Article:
Lisette from Bewitching – Lisette is Emma’s beautiful stepsister that gets everything she wants and tries to outshine Emma in every possible way. She uses her tragic backstory of her mother passing away to get a solo in choir, despite Emma working hard to get the role. Lisette spreads rumors about Emma to make sure she doesn’t have friends, and even goes as far as to steal her boyfriend.

3. An Inanimate Force 

An inanimate force antagonist can be anything, like an organization, nature, society, or even technology. This type of antagonist shares the same characteristics as the classic villain, yet this type is especially scary since they have infinite resources, loyal subjects, and sometimes the classic villain leads the organization.

Some examples of inanimate forces in literature include: 

The Capitol from the Hunger Games – The Capitol is an organization that controls Panem. Led by the classic villain of the story, President Snow, the Capitol makes all of Panem’s 12 districts force one boy and one girl to fight to the death in the Hunger Games. The Hunger Games serves three purposes: to force the districts to pay tribute for rebelling against the Capitol, to strike fear in its citizens to prevent any further rebellions, and to provide means of sick entertainment for the Capitol people. 

The CCG from Tokyo Ghoul – The CCG (Commission of Counter Ghoul) is an organization that is responsible for hunting and disposing of ghouls. They are a major source of conflict throughout the Tokyo Ghoul series as they relentlessly hunt Kaneki and his friends and try to pin numerous crimes on them.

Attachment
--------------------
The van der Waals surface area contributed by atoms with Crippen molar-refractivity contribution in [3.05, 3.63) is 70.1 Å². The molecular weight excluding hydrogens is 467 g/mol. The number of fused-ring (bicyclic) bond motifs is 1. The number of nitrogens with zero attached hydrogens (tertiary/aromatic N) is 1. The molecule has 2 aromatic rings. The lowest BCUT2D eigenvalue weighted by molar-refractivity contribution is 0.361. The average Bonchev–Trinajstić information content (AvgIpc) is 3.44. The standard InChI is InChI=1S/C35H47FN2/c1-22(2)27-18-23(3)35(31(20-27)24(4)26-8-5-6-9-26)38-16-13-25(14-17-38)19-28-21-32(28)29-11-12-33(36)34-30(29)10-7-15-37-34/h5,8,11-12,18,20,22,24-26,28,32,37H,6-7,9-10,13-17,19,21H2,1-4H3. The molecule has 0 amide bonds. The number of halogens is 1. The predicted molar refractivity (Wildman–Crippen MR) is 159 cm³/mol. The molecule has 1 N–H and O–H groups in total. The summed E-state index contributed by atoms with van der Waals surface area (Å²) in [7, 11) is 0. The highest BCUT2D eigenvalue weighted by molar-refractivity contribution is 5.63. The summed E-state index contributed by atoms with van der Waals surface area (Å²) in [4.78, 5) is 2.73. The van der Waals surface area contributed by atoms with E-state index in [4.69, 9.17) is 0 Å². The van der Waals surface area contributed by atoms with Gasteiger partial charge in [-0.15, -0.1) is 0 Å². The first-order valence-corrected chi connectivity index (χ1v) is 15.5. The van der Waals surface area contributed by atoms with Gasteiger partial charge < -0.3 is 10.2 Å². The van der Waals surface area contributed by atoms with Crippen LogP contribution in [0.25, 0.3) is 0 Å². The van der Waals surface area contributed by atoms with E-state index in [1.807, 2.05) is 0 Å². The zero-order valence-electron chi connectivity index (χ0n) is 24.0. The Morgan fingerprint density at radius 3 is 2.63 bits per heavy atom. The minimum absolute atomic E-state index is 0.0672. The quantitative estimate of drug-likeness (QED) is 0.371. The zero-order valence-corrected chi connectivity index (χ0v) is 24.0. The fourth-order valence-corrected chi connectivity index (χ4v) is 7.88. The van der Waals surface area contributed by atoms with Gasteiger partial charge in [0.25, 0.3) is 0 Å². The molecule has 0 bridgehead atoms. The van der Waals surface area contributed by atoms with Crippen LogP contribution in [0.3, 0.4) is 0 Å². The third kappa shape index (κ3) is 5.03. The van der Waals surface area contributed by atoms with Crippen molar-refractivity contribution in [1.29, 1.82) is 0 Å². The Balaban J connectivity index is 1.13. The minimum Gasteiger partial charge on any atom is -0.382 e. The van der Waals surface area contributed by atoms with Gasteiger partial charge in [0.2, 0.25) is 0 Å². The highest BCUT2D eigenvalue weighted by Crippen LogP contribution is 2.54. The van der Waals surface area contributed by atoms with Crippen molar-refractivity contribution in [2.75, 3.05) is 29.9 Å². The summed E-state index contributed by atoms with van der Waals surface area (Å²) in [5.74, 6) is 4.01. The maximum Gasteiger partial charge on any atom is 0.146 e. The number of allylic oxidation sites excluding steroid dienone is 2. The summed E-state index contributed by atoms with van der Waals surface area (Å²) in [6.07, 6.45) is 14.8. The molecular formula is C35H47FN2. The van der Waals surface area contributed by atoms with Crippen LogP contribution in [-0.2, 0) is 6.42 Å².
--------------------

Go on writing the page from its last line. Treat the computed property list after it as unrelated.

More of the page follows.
4. Internal 

The internal antagonist is a flaw the protagonist is trying to overcome. While protagonists should have a flaw throughout the story, the internal antagonist should be the main conflict of the story. Depending on the story you are writing, whether the main character’s flaw is pride, fear, lack of trust, or even addiction, this trait should be the main antagonist of the story, causing the main character to sabotage themselves. 

Examples of internal antagonists in literature are: 

Addiction in Crank – When Kristina gets addicted to meth in the beginning of the novel, her entire persona changed. All her character motivations revolved around getting high or finding new sources of meth. She lost a majority of her friends, has a rocky relationship with her family, became a bad student, and even had a teenage pregnancy. 

Pride in The Ballad of Songbirds and SnakesThis story serves as a backstory to The Hunger Games’s cruel President Snow. Snow allowed pride to dictate everything about his life – his mannerisms, speech, and social circle. His flaw got him in trouble throughout the story as he cared more about his reputation, which caused him to get expelled from school and be responsible for Lucy’s disappearance and his friend Sejanus’s death. 

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How to Create an Antagonist – Your Villain as an Obstacle 

Now that you know the four main types of antagonists, you can begin creating one. Once you have the type in mind, think about what makes your antagonist an obstacle for your character. 

If you need help, think about what motivates your antagonist. Giving them a motivation will also help you figure out what defines them as an antagonist, which will eventually lead to how the protagonist can overcome them. We will explore more on these aspects below.